There is no doubt we need rain.
Today, the St. Joseph River is at near record low levels.
South Bend's annual rainfall deficit is about 6 inches right now. That is causing really low levels along the river.
According to the National Weather Service, the Elkhart gauge is measuring the current stage of the river nearly two feet below normal.
Current Stage: 17.50 feet
Record Low Stage: 17.05 feet (Set in 1964)
Average Stage according to the USGS: 18.89 feet
This has put a strain on the river and on those who depend on it.
Part of Robin Hibschman's daily routine includes relaxing on a lawn chair on her back porch. It overlooks the St. Joseph river. She has lived in Mishawaka, right next to the river for more than 30 years and she loves watching mother nature flow by her home.
"We have been praying for rain," says Hibschman.
And in that time, it has never looked this bad.
"It has been low before and we have joked that we have beach but this year we have serious beach," says Hibschman as she looks out at her dock.
There is about 4 feet of sandy beach protruding from the water line. Usually the water comes right up to the top of her 3 foot tall cement sea wall. Hibschman's observations are correct. In some spots along the Saint Joe River, the water level is measuring nearly 2 feet below normal.
WATER FOR POWER:
"A lot of people ask why we don't just open the gates and let more water through," said Indiana Michigan Power spokesman David Mayne.
Mayne says I & M controls 6 of the dams along the river which starts in Michigan and meanders into Northern Indiana before heading back into Michigan and eventually dumping in Lake Michigan. To comply with federal law, the energy company has to maintain the water upstream of the dam at a certain level. So, they can't just open up the gates.
"Our hydro units are what is known as "Run of River" dams. That means they use the natural flow of the river to turn the turbine generators (which make electricity), instead of building up a huge reservoir like the Hoover Dam which people might be more familiar with," explained Mayne.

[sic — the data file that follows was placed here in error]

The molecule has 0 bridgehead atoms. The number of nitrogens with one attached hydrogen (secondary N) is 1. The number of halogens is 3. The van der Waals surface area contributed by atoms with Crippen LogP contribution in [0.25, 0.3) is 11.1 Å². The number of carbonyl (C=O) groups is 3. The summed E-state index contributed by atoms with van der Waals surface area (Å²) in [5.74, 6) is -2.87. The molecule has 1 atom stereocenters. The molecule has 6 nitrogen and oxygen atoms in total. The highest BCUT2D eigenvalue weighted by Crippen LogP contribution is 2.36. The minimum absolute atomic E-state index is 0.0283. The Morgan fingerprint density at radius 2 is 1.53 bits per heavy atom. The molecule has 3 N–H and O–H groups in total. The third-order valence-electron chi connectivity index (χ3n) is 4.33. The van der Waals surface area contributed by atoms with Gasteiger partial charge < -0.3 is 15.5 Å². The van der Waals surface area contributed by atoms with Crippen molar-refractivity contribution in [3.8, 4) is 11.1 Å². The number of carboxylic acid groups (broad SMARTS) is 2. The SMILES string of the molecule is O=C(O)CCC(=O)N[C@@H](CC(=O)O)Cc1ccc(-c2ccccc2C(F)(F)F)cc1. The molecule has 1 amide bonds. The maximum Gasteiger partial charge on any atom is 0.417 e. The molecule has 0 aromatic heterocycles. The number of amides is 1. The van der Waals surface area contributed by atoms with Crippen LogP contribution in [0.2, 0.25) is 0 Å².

And the lack of flow from the weaker river has caused the company problems, too. The river naturally turns 41 turbines, which create electricity. Only 9 are operating because of the lack of water and the slow flow.
"What that means is our overall generating capacity for our hydro units is about 22 1/2 megawatts. Right now we are only able to generate 3 1/2 megawatts," said Mayne.
According to numbers from the US Geological Survey, the normal flow of the river is about 800 cubic feet per second (cfps). Right now, the river is flowing about 215 cfps.
"The water is usually up. You can see the marks on the tires," said Austin Langdon as he points to tires that are strapped to the sea wall next to the boat launch at Monkey Island in Mishawaka.
Those tires are used as buoys by boaters so their boats don't scratch the sea wall. But the water line is about 4 feet from hitting the sea wall where Langdon is standing.
Langdon and his partner, Steve Ruszkowski, service and fix boat engines for Starboard Choice Marine. That means they are out on the river everyday, several times a day.
"We come to give it (a boat) a test ride and a clean bill of health and then give it back to them (the owner) and have another happy customer," said Ruszkowski.
Launching the boats has become treacherous. And because of low water levels, there is more debris to maneuver around when they finally get the boat in the water.
"It is horrible," says Ruszkowski, "This is probably the lowest I have seen it."